@Override public void

    startUpdates(Callback c) {
 throw new RuntimeException("Dummy!");
 }
 }
  10. Dummies • More examples • -1 • “String that will

    not be used” • null
  11. Fakes • Replace a “depended-on component” with a lighter weight

    implementation • Takes shortcuts, but still functional • Can be used for input or output • Usually hand-coded • Example: in-memory database • Another example: fake web service
  12. Fakes class FakeDb implements LocationDatabase {
 Map<String, Location> map =

    new HashMap<>();
 
 @Override
 public void save(String key, Location loc) {
 map.put(key, loc);
 }
 
 @Override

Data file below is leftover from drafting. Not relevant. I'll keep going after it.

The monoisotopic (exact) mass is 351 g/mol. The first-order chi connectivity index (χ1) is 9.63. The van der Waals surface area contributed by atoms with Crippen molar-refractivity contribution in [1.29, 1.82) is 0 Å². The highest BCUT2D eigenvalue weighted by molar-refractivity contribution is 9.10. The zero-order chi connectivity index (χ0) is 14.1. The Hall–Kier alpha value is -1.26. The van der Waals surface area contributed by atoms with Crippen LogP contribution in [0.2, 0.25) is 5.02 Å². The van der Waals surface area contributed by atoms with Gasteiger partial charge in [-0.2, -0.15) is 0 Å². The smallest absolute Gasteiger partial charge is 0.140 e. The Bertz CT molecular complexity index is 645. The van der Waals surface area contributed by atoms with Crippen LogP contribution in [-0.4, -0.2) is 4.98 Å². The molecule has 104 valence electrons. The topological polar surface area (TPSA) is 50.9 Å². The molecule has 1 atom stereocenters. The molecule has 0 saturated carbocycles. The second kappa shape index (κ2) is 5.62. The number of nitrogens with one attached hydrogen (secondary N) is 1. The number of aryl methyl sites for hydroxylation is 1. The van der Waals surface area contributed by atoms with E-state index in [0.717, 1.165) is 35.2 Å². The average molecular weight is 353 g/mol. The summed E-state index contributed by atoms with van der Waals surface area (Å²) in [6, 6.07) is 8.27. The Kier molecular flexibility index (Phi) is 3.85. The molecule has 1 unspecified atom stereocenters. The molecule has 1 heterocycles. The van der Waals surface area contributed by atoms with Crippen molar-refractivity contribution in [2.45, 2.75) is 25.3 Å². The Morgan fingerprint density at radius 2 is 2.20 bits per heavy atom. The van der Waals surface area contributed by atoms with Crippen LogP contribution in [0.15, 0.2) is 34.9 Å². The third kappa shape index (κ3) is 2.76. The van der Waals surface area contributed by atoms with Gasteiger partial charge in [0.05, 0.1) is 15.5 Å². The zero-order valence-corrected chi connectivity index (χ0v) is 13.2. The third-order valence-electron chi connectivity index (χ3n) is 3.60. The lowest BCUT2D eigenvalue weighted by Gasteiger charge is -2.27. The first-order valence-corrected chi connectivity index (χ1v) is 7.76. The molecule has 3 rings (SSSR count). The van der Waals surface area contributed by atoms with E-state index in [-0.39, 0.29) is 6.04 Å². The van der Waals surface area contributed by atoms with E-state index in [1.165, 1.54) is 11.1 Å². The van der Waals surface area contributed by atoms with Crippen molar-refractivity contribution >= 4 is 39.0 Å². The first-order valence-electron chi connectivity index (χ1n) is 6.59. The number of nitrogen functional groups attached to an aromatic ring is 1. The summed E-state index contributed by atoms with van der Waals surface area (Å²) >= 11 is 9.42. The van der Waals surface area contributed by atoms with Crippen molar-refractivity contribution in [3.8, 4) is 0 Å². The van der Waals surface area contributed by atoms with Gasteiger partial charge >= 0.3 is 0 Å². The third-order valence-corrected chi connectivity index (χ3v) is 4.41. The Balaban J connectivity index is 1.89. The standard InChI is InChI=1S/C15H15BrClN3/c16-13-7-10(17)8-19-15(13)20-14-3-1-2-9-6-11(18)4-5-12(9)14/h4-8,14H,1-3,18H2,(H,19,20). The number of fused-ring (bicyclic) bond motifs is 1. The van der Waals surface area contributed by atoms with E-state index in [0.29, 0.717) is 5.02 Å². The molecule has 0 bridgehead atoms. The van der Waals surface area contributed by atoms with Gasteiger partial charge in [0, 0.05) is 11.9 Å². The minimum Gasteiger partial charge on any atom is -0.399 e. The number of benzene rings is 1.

public Location get(String key) {
 return map.get(key);
 }
 }
  13. Stubs • Control indirect inputs to system under test •

    Provide “canned responses” • Example: stubbed HTTP responses
  14. Stubs class LocationEnabledDevice
 implements DeviceInfo {
 
 @Override
 public boolean

    isLocationEnabled() {
 return true;
 }
 }
  15. Stubs // Create the “mock” DeviceInfo deviceInfo = mock(DeviceInfo.class); //

    “Stub” its method(s)
 when(deviceInfo.isLocationEnabled()) .thenReturn(false);
  16. Mocks • Mocks “expect” • Good for verifying exact behavior

    • Good for strict TDD • Can lead to over-specification • Also a generic (confusing) term for any test double • Also a verb for creating a test double
  17. Mocks // Create system under test with mock object expect(callbacks

    .onLocationUnavailable()); // Exercise system under test // Will throw if method not called
  18. Spies • Very similar to mocks • Record interactions, “verify”

    later • Better at showing intent — can hide irrelevant calls • Debugging can be harder
  19. Spies // Create system under test with spy // Exercise